Study Finds California Agriculture on the Frontlines of Changing Climate

Climate change is already adversely affecting California and its agricultural sector. Increases in temperature variability, changes in rainfall patterns, and more frequent and exacerbated extreme weather can all be traced back to changing climate. However, according to a recent academic literature review, the brunt of climate change’s effects will occur in the future. These findings describe the threat that climate change poses on Californian agriculture, a $40 billion dollar industry that produces much of the country’s nuts, fruits, vegetables and dairy products.

Tapan Pathak of U.C. Cooperative Extension and his team of researchers reviewed 89 different studies or reports to consolidate the most current knowledge about the potential future impacts of climate change on California’s agriculture.

The team noted a mean rate of temperature increase since 1895 of about .87 degrees C per 100 years, including a rate of 2.06 degrees C per 100 years since 1975. Not only does this show an increase of average temperatures in California, but it also clearly marks an acceleration of mean temperature increases that bring many adverse effects.

Changes in precipitation is expected to be highly regional in the future. The variability of precipitation in California is larger than other nearby states, which indicates more unpredictability in rainfall. Additionally, Northern California is expected to receive higher average rainfall amounts as well as an increased frequency of large storms. On the other hand, Southern California will experience a drier climate with 15%-35% less rainfall by 2100. The most recent drought already gave California a glimpse of what could be ahead.

The winter of 2013-2014 was the most severe drought since records were kept in 122, although that could soon be the norm. A warmer climate could also jeopardize the state’s reliance on snowmelt as the biggest source of water. The mean peak rate of runoff between 1956-2007 occurred a whole month before the mean peak of between 1906 and 1955. Warmer temperatures are inducing snowmelt much earlier in the year.

Pathak and his team then modeled the effect of changes in climate variables on many different crops. It is important to note that changes in climate variables do not have the same impact across various crops. The model predicts that almonds, grapes, strawberries, and peaches are among the crops with the biggest potential adverse effects.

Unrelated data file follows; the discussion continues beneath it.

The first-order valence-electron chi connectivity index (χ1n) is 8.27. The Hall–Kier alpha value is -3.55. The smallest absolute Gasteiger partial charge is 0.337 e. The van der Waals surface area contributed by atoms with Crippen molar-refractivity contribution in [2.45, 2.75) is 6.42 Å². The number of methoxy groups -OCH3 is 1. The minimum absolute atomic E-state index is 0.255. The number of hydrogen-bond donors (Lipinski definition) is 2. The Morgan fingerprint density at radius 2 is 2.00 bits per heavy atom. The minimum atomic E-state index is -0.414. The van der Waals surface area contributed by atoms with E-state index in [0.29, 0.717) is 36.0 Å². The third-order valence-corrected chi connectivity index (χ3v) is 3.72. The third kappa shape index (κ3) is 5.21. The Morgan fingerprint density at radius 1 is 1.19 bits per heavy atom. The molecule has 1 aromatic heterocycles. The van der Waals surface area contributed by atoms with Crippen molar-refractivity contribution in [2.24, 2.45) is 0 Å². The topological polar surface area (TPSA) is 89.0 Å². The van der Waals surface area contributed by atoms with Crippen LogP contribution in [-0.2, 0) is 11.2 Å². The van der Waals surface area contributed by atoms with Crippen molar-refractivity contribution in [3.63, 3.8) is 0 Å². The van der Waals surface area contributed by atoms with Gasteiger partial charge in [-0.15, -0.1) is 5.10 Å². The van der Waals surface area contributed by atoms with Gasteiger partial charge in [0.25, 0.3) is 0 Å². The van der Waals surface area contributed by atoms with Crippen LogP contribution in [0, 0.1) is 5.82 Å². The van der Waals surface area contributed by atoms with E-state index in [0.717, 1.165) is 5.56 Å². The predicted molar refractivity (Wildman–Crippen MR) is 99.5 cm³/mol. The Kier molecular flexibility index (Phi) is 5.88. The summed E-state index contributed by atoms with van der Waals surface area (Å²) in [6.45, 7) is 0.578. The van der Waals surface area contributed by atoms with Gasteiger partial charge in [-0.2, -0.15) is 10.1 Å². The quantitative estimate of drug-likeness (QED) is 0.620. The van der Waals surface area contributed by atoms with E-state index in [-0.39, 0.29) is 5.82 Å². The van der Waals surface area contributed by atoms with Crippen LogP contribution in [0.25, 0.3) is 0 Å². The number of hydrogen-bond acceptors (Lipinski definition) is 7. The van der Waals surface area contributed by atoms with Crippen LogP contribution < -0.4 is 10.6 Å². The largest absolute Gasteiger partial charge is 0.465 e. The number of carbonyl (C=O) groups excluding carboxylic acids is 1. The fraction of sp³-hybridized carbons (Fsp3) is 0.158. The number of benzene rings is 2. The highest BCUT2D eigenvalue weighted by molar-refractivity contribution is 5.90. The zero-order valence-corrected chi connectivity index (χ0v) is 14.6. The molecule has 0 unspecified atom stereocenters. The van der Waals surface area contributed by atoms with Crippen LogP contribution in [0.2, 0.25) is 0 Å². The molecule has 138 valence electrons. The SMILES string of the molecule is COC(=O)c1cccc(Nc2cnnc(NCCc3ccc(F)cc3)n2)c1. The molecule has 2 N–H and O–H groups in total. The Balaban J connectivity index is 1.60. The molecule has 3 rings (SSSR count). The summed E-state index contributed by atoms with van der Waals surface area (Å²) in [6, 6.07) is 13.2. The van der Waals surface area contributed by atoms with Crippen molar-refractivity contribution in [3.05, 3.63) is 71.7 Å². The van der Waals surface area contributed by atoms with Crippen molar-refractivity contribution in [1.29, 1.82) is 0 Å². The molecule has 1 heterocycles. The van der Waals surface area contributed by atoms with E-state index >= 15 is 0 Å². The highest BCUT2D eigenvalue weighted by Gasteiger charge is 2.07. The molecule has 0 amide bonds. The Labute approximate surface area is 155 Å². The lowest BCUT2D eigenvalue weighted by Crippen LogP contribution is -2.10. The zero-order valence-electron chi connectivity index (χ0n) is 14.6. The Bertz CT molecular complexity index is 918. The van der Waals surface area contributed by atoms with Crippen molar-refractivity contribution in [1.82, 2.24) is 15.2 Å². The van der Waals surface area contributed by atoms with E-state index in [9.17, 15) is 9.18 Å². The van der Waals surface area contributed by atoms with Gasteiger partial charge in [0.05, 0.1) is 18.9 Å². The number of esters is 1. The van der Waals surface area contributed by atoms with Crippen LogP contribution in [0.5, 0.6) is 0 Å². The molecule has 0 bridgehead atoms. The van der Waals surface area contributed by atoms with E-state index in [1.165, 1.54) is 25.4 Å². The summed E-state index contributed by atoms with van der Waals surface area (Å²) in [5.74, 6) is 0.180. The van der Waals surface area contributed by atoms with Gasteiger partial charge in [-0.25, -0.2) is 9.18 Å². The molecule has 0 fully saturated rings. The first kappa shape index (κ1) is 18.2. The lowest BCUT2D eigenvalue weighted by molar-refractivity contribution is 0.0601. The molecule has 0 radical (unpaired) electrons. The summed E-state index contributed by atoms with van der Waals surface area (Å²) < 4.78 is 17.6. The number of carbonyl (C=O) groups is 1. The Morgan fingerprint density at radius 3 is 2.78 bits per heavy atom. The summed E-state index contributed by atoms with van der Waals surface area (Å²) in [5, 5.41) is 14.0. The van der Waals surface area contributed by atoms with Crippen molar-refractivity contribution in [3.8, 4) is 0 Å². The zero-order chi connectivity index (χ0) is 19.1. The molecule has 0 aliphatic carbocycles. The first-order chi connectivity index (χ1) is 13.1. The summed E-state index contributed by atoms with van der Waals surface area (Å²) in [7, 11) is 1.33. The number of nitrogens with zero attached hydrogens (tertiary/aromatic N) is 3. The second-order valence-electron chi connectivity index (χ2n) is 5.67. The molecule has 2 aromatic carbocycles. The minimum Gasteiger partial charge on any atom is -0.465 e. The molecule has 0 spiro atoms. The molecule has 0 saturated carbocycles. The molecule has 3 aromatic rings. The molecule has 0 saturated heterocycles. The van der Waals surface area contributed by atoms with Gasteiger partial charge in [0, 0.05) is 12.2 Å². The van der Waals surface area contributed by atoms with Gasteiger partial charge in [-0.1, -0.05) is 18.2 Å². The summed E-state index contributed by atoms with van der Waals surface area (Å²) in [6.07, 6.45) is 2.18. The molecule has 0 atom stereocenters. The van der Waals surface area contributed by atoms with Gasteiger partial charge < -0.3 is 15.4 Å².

The black line shows median projections, the dark shaded area shows 90% confidence interval after accounting for climate uncertainty, and the light shaded area shows a 90% confidence interval after accounting for both climate and crop uncertainty.

Overall, a 4 degree C increase in temperature is associated with about a 5% loss in overall crops, although that number can reach as high as 40% depending on region and crop. A lack of winter chill, which has been occurring more frequency, also negatively affects crops.

Crops need a winter chill to regulate their growth and without adequate chill hours, crop yields can exhibit delayed foliation, reduced fruit set, and poor fruit quality. The report finds that, by 2100, the lack of winter chill will entirely prevent some main tree crops from growing in California.

Ultimately, the literature review brings the independent research papers together to form a clearer, fuller image of the state of California agriculture. While mitigating the effects of climate change is the ideal course of action, some damage to the climate is already irreversible. That makes it even more crucial to work with farmers and ranchers to adapt to changing climate and make their operations more resilient to greater weather extremes in the near future.

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